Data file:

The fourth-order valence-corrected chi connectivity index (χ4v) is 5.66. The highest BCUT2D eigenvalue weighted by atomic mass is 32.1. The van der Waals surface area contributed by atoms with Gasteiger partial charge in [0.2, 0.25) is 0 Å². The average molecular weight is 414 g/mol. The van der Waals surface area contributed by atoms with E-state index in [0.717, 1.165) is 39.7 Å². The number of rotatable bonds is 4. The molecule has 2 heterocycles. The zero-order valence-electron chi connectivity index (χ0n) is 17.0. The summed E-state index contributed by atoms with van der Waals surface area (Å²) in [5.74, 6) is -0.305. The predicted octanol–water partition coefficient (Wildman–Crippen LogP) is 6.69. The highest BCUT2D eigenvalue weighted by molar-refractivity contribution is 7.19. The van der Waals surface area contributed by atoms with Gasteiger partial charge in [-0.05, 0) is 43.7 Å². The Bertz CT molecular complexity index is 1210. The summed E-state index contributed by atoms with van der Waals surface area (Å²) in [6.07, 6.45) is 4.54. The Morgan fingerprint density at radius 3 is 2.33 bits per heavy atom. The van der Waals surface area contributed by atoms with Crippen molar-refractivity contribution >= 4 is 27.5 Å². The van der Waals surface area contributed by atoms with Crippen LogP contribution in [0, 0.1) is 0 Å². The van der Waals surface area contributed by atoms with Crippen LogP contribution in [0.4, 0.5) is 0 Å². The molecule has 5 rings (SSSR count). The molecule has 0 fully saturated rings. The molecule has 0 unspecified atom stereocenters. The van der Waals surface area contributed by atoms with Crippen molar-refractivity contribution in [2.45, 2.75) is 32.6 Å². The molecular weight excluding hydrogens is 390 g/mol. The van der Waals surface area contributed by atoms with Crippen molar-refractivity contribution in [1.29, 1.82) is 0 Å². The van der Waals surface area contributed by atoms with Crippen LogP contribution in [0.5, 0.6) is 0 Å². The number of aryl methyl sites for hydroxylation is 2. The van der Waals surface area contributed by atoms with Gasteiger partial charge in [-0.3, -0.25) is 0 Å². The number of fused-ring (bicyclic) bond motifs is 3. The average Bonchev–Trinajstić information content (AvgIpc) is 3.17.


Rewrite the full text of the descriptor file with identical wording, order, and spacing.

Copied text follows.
The fourth-order valence-corrected chi connectivity index (χ4v) is 5.66. The highest BCUT2D eigenvalue weighted by atomic mass is 32.1. The van der Waals surface area contributed by atoms with Gasteiger partial charge in [0.2, 0.25) is 0 Å². The average molecular weight is 414 g/mol. The van der Waals surface area contributed by atoms with E-state index in [0.717, 1.165) is 39.7 Å². The number of rotatable bonds is 4. The molecule has 2 heterocycles. The zero-order valence-electron chi connectivity index (χ0n) is 17.0. The summed E-state index contributed by atoms with van der Waals surface area (Å²) in [5.74, 6) is -0.305. The predicted octanol–water partition coefficient (Wildman–Crippen LogP) is 6.69. The highest BCUT2D eigenvalue weighted by molar-refractivity contribution is 7.19. The van der Waals surface area contributed by atoms with Gasteiger partial charge in [-0.05, 0) is 43.7 Å². The Bertz CT molecular complexity index is 1210. The summed E-state index contributed by atoms with van der Waals surface area (Å²) in [6.07, 6.45) is 4.54. The Morgan fingerprint density at radius 3 is 2.33 bits per heavy atom. The van der Waals surface area contributed by atoms with Crippen molar-refractivity contribution >= 4 is 27.5 Å². The van der Waals surface area contributed by atoms with Crippen LogP contribution in [0, 0.1) is 0 Å². The van der Waals surface area contributed by atoms with Crippen LogP contribution in [0.4, 0.5) is 0 Å². The molecule has 5 rings (SSSR count). The molecule has 0 fully saturated rings. The molecule has 0 unspecified atom stereocenters. The van der Waals surface area contributed by atoms with Crippen molar-refractivity contribution in [2.45, 2.75) is 32.6 Å². The molecular weight excluding hydrogens is 390 g/mol. The van der Waals surface area contributed by atoms with Crippen molar-refractivity contribution in [1.29, 1.82) is 0 Å². The van der Waals surface area contributed by atoms with Crippen LogP contribution in [0.5, 0.6) is 0 Å². The number of aryl methyl sites for hydroxylation is 2. The van der Waals surface area contributed by atoms with Gasteiger partial charge in [-0.3, -0.25) is 0 Å². The number of fused-ring (bicyclic) bond motifs is 3. The average Bonchev–Trinajstić information content (AvgIpc) is 3.17.